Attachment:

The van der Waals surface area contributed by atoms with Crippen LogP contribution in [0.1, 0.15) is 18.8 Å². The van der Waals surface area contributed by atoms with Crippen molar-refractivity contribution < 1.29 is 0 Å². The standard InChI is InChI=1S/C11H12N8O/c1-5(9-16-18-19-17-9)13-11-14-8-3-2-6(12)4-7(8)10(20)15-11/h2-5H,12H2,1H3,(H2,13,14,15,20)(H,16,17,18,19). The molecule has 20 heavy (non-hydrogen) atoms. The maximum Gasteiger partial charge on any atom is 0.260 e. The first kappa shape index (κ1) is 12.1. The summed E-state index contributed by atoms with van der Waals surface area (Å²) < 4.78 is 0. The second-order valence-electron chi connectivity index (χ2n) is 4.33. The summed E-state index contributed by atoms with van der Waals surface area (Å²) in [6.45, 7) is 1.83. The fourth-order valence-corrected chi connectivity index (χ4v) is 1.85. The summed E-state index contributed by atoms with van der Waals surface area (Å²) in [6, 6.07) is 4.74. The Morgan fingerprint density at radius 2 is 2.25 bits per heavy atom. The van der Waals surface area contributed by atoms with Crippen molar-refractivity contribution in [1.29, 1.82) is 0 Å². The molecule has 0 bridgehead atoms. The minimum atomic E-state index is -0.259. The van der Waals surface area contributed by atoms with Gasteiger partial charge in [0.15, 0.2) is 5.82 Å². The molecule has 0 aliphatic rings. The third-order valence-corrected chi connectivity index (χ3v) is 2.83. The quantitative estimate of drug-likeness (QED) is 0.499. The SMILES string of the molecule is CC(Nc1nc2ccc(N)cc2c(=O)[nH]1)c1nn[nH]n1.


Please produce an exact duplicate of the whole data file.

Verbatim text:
The van der Waals surface area contributed by atoms with Crippen LogP contribution in [0.1, 0.15) is 18.8 Å². The van der Waals surface area contributed by atoms with Crippen molar-refractivity contribution < 1.29 is 0 Å². The standard InChI is InChI=1S/C11H12N8O/c1-5(9-16-18-19-17-9)13-11-14-8-3-2-6(12)4-7(8)10(20)15-11/h2-5H,12H2,1H3,(H2,13,14,15,20)(H,16,17,18,19). The molecule has 20 heavy (non-hydrogen) atoms. The maximum Gasteiger partial charge on any atom is 0.260 e. The first kappa shape index (κ1) is 12.1. The summed E-state index contributed by atoms with van der Waals surface area (Å²) < 4.78 is 0. The second-order valence-electron chi connectivity index (χ2n) is 4.33. The summed E-state index contributed by atoms with van der Waals surface area (Å²) in [6.45, 7) is 1.83. The fourth-order valence-corrected chi connectivity index (χ4v) is 1.85. The summed E-state index contributed by atoms with van der Waals surface area (Å²) in [6, 6.07) is 4.74. The Morgan fingerprint density at radius 2 is 2.25 bits per heavy atom. The van der Waals surface area contributed by atoms with Crippen molar-refractivity contribution in [1.29, 1.82) is 0 Å². The molecule has 0 bridgehead atoms. The minimum atomic E-state index is -0.259. The van der Waals surface area contributed by atoms with Gasteiger partial charge in [0.15, 0.2) is 5.82 Å². The molecule has 0 aliphatic rings. The third-order valence-corrected chi connectivity index (χ3v) is 2.83. The quantitative estimate of drug-likeness (QED) is 0.499. The SMILES string of the molecule is CC(Nc1nc2ccc(N)cc2c(=O)[nH]1)c1nn[nH]n1.